Caffeine pills are stimulants used mainly to enhance awareness and boost energy levels. In some cases, caffeine pills may be used to control appetite. While caffeine in low doses is relatively harmless, if you have an underlying medical condition, combine your dose with other stimulants or take more than recommended, you could face severe side effects that may require hospitalization. In some cases, caffeine may be addictive.
Caffeine Pill Addiction
Caffeine pills are concentrated forms of caffeine and provide energy after they are swallowed. Pills range in dosage, but are generally sold over the counter between 100 and 250 mg. Caffeine pills are not classified as addictive, as other are stimulants such as heroin or cocaine, because they do not produce a compulsion for usage, explains the Palo Alto Medical Foundation. While not as addictive as some street drugs, caffeine pills can become habit forming because they are stimulants, provide energy and, in some cases, may alter moods. Because of the adverse side effects, most caffeine or energy pills display warning labels to the consumer.
The side effects of caffeine pills can range from mild to severe, depending on how many pills you have consumed. One pill of around 100 to 300 mg of caffeine will generally feel like you have consumed between two to four cups of coffee. At this point, you will begin to feel alert and more aware of your surroundings and will be able to focus and concentrate better. You may appreciate the sudden rush of energy and stimulation you get the first hour or two after a caffeine pill -- this sensation can easily trigger the need to want that feeling again, which can lead to addiction or possibly taking more pills than you should.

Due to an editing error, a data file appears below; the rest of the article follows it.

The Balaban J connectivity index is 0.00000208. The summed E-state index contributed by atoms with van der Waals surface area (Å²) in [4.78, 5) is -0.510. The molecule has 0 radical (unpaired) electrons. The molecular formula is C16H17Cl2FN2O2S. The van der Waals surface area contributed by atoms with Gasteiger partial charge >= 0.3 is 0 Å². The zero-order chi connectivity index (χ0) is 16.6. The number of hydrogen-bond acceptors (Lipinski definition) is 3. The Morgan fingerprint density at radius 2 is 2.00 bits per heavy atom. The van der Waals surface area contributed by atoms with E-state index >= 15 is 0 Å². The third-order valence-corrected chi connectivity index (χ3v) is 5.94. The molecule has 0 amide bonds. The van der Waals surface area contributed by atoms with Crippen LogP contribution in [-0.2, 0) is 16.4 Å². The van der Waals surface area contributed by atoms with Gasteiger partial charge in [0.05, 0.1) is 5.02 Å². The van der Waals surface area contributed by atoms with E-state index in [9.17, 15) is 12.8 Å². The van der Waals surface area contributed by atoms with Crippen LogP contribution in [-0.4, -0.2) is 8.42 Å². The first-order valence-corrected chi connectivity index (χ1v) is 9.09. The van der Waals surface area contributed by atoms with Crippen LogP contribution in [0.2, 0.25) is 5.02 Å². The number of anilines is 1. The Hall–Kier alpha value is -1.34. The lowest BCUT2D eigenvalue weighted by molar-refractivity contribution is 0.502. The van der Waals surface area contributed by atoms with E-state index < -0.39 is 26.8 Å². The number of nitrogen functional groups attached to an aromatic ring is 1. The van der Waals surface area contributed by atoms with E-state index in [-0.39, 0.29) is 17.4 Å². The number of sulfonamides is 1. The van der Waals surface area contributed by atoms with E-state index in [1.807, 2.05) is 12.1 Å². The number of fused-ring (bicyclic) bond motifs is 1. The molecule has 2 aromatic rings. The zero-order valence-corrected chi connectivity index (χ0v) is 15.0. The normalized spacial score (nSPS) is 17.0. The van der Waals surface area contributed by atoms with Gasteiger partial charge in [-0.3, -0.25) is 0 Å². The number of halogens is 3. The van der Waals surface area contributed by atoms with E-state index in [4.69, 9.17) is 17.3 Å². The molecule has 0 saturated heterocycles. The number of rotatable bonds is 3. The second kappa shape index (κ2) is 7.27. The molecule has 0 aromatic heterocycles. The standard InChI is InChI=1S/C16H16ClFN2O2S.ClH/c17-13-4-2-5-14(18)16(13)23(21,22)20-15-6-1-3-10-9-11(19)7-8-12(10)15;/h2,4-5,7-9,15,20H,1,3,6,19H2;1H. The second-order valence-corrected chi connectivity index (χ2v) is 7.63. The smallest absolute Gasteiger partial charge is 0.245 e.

Popping an additional caffeine pill to get more energy and stamina can be easy, but doing so can be dangerous. Consuming over 500 mg a day is considered heavy use. You may begin to experience extreme nervousness, insomnia, rapid or irregular heartbeat, muscle tremors, nausea, irritability and restlessness. If you are taking other medications such as antibiotics or a bronchodilator, you could experience adverse side effects. If you have an underlying medical condition such as hyperthyroidism or an anxiety disorder, caffeine could make symptoms worse. If you take caffeine pills regularly or take more than recommended, the stimulation of the nervous system could raise heart rate and blood pressure enough that you would need emergency medical care.
Caffeine pills are sometimes used for weight loss. If you have an eating disorder, a caffeine pill may help curb appetite -- taking caffeine pills in this instance can be especially dangerous, especially if your nutritional intake is already minimal or compromised.
You should consult with your medical doctor before taking caffeine pills. An underlying medical problem could be causing your tiredness or lethargy, therefore triggering your addiction or desire for caffeine pills. Low vitamin and thyroid levels as well as elevated blood sugar and anemia are possible causes for tiredness. Treating certain medical conditions along with following a healthy diet and getting daily exercise can help increase energy levels. If you are unable to stop taking caffeine pills, consult first with your medical doctor. He may recommend outpatient or residential drug treatment to assist with stopping pill use.
- Palo Alto Medical Foundation: Caffeine
- National Geographic; Caffeine Addiction is a Mental Disorder; George Studeville; January 19, 2005
- Springerlink; A Critical Review of Caffeine Withdrawal; Laura M. Juliano and Rolland R. Griffiths; September 2004
- Drugs.com: Caffeine Side Effects
- Helpguide.org: Drug Abuse and Addiction